• 84 Metascore
    • 90 Critic Score
    The understated instrumental, tempo and mood variations are what make The Violet Hour so great -- by the time you reach the closing track, you have not once been jarred out of the reverie induced by the opening title track.
    • 82 Metascore
    • 90 Critic Score
    A nuanced, ever-shifting masterwork that reveals its biggest rewards to the listener who's got 53 minutes to experience the whole thing, start to finish, and who's willing to do this several times.
    • 82 Metascore
    • 80 Critic Score
    Two or three too many songs dilute the impact of the album, dragging it from the lofty heights of masterwork to a level of mere disturbed brilliance.
    • 82 Metascore
    • 80 Critic Score
    It's an album's worth of smart, solid pop music that lingers in the memory.
    • 81 Metascore
    • 60 Critic Score
    None of the songs on Get Behind Me Satan is bad; all the songs together, however, fail to meet the Stripes' criteria that all you need is two. For these tracks, you need four, five, six musicians -- not to drench the proceedings in a Scott Walker deluge, but to fill the spaces, the former job of White's guitar and Meg's drum bashing.
    • 81 Metascore
    • 80 Critic Score
    The powerful melodies are impossible to shake, and grooves compel you to move, giving the album the authority of a greatest-hits collection.
    • 81 Metascore
    • 80 Critic Score
    It's in the mournful, captivating, meditative, exasperating, pretentious, masterfully constructed experience of A Ghost Is Born that Tweedy and Wilco become true iconoclasts.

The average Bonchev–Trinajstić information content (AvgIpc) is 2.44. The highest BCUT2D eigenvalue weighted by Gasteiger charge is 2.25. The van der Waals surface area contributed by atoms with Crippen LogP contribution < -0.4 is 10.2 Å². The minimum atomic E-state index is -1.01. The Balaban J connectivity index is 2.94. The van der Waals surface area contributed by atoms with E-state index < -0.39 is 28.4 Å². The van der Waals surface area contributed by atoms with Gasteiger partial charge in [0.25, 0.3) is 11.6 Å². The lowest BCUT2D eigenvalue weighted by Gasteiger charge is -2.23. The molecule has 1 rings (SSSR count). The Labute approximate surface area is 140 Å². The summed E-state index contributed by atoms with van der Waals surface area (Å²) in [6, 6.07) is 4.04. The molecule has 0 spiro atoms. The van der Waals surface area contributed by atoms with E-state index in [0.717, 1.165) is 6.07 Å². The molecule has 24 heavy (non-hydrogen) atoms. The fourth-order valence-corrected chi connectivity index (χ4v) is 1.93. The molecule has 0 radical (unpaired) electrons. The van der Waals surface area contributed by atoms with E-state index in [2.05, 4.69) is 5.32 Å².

• 80 Metascore
    • 80 Critic Score
    Listening to Xiu Xiu, we become nosy neighbors with our ears pressed against the wall separating us from lives infinitely more fascinating and tragic than our own.
    • 80 Metascore
    • 70 Critic Score
    For even the most ardent Low listeners, this box set (in all its packaging design perfection) will overwhelm.
    • 80 Metascore
    • 80 Critic Score
    On Antics, Interpol is less indebted to its influences, creating a distinct sound from the distinguishing characteristics that drew those comparisons in the first place.
    • 79 Metascore
    • 60 Critic Score
    A pleasurable but uneven set that makes for occasionally compelling, but not addictive, listening.
    • 79 Metascore
    • 70 Critic Score
    Weller takes a small step forward artistically, building ever so slightly on his sturdy foundation at a time when he's on a songwriting winning streak.
    • 78 Metascore
    • 80 Critic Score
    The album is something of a wash, packing a less potent dose of Makino but an extra kick of Pace.
    • 78 Metascore
    • 80 Critic Score
    One of Beck's most admirable traits is that when he tries on a new culture, he makes fun of his effort louder than anyone else can.
    • 78 Metascore
    • 70 Critic Score
    For every robotic quip on Sumday, there's an exposed moment of sincerity that proves it's not all Penzoil oozing from the lilting Lytle.
    • 78 Metascore
    • 80 Critic Score
    The band functions as a unit, informing the songs with a structure and a fully realized design that has sometimes been lacking in past albums.
    • 78 Metascore
    • 80 Critic Score
    Showcas[es] low-key numbers that draw on many of the influences that made Adams' Whiskeytown and early solo work so strong. [combined review of 1&2]